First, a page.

The Israel Labor Party chose a new leader in a primary runoff on Tuesday. The winner, Shelly Yacimovich, is a former television news anchor whom polls show to have the most realistic chance of leading the battered party back to major-party status after a decade of what has seemed like terminal decline.
Yacimovich (ya-khee-MO-vitch) is a fiery, sometimes abrasive personality best known for her strong economic populism. She’s considered a moderate on the Palestinian issue, especially after an August Haaretz interview in which she infuriated the left by opposing boycotts and demonization of the settlements.
The latest polls show that Labor under her leadership would win 22 seats in the 120-member Knesset right now, up from the 13 seats it received in the last elections in 2009 (five of which bolted with Ehud Barak in January to form the pro-Netanyahu Independence Party). Most of those gains would come at the expense of Kadima, which would drop from its current 28 to 22, bringing it down to parity with Labor.
She is the first woman to lead Labor since Golda Meir in the early 1970s. She is also the first realistic contender for the Israeli prime ministership with a non-Hebraicized Galut family name. That sounds trivial, but it’s actually a serious moment of passage for Israel in its confrontation with the Jewish past, on which there will be more to say down the road.
Pundits say Yacimovich’s strong poll showing is due to a combination of her own media savvy, the timeliness of her economic message, her cautious stance on settlements and the lackluster performance of Kadima chair Tzipi Livni as opposition leader.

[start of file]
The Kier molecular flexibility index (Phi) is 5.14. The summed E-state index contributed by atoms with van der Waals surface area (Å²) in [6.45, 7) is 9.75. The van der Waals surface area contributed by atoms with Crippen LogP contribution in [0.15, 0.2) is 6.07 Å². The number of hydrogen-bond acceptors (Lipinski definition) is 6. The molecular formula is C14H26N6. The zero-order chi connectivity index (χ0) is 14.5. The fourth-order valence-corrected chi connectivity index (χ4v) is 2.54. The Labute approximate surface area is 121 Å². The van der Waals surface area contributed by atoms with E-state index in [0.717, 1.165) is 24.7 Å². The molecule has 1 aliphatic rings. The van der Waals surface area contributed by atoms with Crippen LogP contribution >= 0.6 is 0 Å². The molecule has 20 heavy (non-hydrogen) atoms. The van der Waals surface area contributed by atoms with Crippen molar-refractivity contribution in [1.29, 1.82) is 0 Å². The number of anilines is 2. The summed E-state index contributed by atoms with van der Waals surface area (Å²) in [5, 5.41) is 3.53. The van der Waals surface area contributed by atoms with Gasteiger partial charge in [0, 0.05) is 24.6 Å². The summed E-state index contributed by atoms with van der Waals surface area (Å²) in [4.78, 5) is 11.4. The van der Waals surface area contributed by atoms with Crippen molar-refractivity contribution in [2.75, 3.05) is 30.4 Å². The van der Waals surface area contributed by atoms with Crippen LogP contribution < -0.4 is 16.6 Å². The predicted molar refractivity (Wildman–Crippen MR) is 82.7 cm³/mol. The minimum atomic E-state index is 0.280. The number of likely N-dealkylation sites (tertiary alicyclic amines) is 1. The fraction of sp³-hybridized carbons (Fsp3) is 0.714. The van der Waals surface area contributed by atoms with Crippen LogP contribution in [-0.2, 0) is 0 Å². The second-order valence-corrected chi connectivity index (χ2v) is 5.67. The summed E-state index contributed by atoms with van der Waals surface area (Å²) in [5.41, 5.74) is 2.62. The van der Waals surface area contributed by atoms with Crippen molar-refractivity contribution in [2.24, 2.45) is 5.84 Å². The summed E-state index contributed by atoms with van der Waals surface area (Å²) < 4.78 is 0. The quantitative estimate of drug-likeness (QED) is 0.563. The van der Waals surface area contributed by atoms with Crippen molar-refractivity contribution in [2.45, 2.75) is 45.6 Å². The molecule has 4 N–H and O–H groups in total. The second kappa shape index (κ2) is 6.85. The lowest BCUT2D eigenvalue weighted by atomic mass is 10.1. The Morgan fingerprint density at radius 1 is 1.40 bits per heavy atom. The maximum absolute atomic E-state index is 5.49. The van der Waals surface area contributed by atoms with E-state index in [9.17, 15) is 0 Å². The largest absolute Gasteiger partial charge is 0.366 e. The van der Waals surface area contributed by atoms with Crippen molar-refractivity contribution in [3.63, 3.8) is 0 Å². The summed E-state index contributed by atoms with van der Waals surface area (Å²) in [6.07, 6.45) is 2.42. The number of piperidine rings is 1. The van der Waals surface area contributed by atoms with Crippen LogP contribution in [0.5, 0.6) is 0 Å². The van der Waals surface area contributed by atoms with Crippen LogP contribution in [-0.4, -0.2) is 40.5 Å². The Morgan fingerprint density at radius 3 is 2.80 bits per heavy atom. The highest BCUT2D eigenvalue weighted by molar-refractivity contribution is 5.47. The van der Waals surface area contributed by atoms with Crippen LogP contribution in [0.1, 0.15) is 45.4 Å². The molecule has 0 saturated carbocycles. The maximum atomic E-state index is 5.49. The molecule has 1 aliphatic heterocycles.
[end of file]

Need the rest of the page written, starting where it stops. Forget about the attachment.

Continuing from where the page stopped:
A Knesset member since 2006, Yacimovich has been one of the most vocal supporters in the political establishment of the housing and social protests that have filled the streets this summer. The runoff followed an inconclusive five-way race a week earlier, which ironically pitted her against the former party leader who first recruited her to leave journalism and enter politics in 2005, Amir Peretz. She beat Peretz by a convincing 54% to 45%.
Her conciliatory stance toward settlers is a sharply divisive issue on the left. Haaretz columnist Gideon Levy, a thundering moralist for Palestinian rights, wrote after her August interview that she had “revealed her worldview: social democracy without ethics, chauvinism just like that of the right — a distorted, disguised and laundered left.” Avirama Golan, another Haaretz commentator, wrote after her victory speech last night that the candidate was offering “to become the ‘social-oriented’ tchotchke of the Likud.”
On the other hand, Haaretz’s star interviewer Ari Shavit, who leans toward the center, wrote after the first round of primaries earlier in the month that her non-confrontational stance toward the settlers could bring peace sooner than her critics concede:
Shelly Yachimovich should not have said what she said about the settlements. It would have been better had she spoken more assertively on diplomatic issues. But if Yachimovich has a real chance to make real peace, she will do so. Precisely because she does not hate settlers, she will do well at evacuating them.
Moreover, he wrote, her abrasive style and centrist instincts could do something that other Labor candidates can’t promise: get her elected.
It’s true that Yachimovich is not really nice. She knows how to tear her opponents to pieces. She knows how to practice politics, even in polluted waters. She is not a purist, nor is she patient or tolerant. She is opinionated, critical and belligerent. She is a lone wolf, arrogant and ambitious. But Shelly Yachimovich is the woman for this Israeli moment. Yachimovich is the one and only promise of contemporary politics.
Jonathan Jeremy “J.J.” Goldberg is editor-at-large of the Forward, where he served as editor in chief for seven years (2000-2007).